Original Publication
Open Access

Immunology Team-Based Learning: Receptor Diversity & Antigen Presentation

Published: October 24, 2009 | 10.15766/mep_2374-8265.7729

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  • Receptor Diversity Antigen Presentation.pdf

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Editor's Note: This publication predates our implementation of the Educational Summary Report in 2016 and thus displays a different format than newer publications.

Abstract

Introduction: This module is one of three developed for second-year biomedical science MS and PhD students enrolled in a semester-long immunology graduate course titled Principles in Immunology. This material is also appropriate for basic science courses for medical and dental students and/or for review of immunology by residents and fellows. Topics covered by the remaining modules include basic concepts of immunology and innate immunity and recognition of antigen. Methods: This module uses a team-based learning format (TBL) to help learners understand the following immunological principles and how to apply them in experimental settings: the molecular mechanisms by which diverse antigen receptors are created in developing B- and T-lymphocytes, differences between immunoglobulin and T-cell receptor (TCR) structure and function, the genomic organization of immunoglobulin, TCR and major histocompatibility complex (MHC) genes, and pathways by antigen presenting cells process and present antigenic peptides via MHC molecules. Students arrive to class having read preassigned readings. They then complete an individual readiness assurance test, before completing the same test in groups. Students then remain in these groups while they complete a series of group application exercises. Results: Student satisfaction with TBL is very high as assessed by course evaluations over the past 3 years. Students say that TBL helps them keep up with material and helps them prepare for exams. Student performance on high-stakes exams reveals modest improvements in overall scores (manuscript in preparation). Student performance in a graduate level immunology course did not drop after implementation of TBL, which involved replacing nine of 42 lectures throughout the semester with TBL sessions. Graduate students enjoy TBL and learning appears to be enhanced. Discussion: Originally developed for second-year biomedical science MS and PhD students enrolled in a semester-long immunology graduate course, this material is also appropriate for basic science courses for medical and dental students and/or for review of immunology by residents and fellows.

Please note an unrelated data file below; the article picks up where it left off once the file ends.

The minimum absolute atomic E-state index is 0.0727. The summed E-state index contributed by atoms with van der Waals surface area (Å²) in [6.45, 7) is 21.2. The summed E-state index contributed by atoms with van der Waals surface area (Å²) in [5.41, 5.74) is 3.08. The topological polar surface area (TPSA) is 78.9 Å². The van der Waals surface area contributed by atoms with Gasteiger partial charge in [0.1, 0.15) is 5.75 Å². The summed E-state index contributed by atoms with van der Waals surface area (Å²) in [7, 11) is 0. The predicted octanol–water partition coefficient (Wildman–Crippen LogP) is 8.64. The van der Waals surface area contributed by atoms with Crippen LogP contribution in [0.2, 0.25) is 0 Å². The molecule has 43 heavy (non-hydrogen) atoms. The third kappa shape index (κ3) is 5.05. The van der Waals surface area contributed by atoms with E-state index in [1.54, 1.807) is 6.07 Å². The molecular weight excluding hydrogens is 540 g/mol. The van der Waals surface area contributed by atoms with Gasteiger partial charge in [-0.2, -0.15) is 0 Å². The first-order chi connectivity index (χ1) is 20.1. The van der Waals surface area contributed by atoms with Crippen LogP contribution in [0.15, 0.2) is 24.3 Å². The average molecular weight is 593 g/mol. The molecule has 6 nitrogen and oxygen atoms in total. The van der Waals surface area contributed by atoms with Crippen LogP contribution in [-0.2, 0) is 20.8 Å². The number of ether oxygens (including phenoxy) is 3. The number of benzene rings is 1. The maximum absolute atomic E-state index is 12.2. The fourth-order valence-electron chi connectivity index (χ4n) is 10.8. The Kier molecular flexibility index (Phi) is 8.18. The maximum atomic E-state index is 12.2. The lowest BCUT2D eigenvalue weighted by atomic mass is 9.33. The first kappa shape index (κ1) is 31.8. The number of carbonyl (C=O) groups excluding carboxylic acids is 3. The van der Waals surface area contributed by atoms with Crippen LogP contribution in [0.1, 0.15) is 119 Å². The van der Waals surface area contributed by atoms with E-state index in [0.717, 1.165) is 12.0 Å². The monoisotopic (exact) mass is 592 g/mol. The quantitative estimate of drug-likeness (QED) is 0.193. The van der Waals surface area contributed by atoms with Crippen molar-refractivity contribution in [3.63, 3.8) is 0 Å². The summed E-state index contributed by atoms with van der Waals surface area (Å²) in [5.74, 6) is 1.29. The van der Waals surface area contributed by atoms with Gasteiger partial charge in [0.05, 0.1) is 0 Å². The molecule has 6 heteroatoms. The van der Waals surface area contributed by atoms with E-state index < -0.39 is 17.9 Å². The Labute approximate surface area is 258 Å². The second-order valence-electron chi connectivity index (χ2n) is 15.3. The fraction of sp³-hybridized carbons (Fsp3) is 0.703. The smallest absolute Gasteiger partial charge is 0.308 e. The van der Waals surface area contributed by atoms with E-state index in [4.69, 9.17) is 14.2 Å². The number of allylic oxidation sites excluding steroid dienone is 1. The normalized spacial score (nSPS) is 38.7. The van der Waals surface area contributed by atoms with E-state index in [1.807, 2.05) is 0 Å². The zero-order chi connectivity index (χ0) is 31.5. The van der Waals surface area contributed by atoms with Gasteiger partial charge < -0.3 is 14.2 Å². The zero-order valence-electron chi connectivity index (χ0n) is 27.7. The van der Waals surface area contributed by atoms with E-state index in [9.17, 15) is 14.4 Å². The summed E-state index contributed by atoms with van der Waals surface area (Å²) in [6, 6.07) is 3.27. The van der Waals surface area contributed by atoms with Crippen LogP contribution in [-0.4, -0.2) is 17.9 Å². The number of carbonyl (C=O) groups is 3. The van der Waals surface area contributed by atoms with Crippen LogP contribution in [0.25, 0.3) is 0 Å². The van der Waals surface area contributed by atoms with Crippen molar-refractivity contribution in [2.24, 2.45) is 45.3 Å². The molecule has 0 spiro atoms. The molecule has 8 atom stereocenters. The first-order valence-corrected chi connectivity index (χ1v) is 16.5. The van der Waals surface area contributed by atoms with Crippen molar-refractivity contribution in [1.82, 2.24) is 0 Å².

Educational Objectives

By the end of this session, learners will be able to:

  1. Evaluate an immunology experimental design related to antibody and T-cell receptor diversity or antigen processing and presentation, demonstrating the ability to: identify or provide examples of appropriate controls, justify the use of specific methods, and assess whether or not a given method provides a desired measure.
  2. Interpret data provided for a given experimental protocol, (draw conclusions based on the data; recognize results that may not fit current understandings and discuss results in the context of current concepts of immunology).
  3. Predict experimental results given an experimental protocol and relevant background information (decide between alternative experimental outcomes based on current immunology concepts and justify predicted results in the context of established immunology concepts).
  4. To be able to design an experiment to test a hypothesis (identify required reagents, cell lines, animal strains, etc., propose appropriate assays to measure experimental outcomes, organize a sequence of experiments, and justify the proposed design in the context of current immunology concepts).

Author Information

  • Wayne McCormack, EdD: University of Florida College of Medicine
  • David Ostrov, PhD: University of Florida College of Medicine

Disclosures
None to report.

Funding/Support
None to report.



Citation

McCormack W, Ostrov D. Immunology team-based learning: receptor diversity & antigen presentation. MedEdPORTAL. 2009;5:7729. https://doi.org/10.15766/mep_2374-8265.7729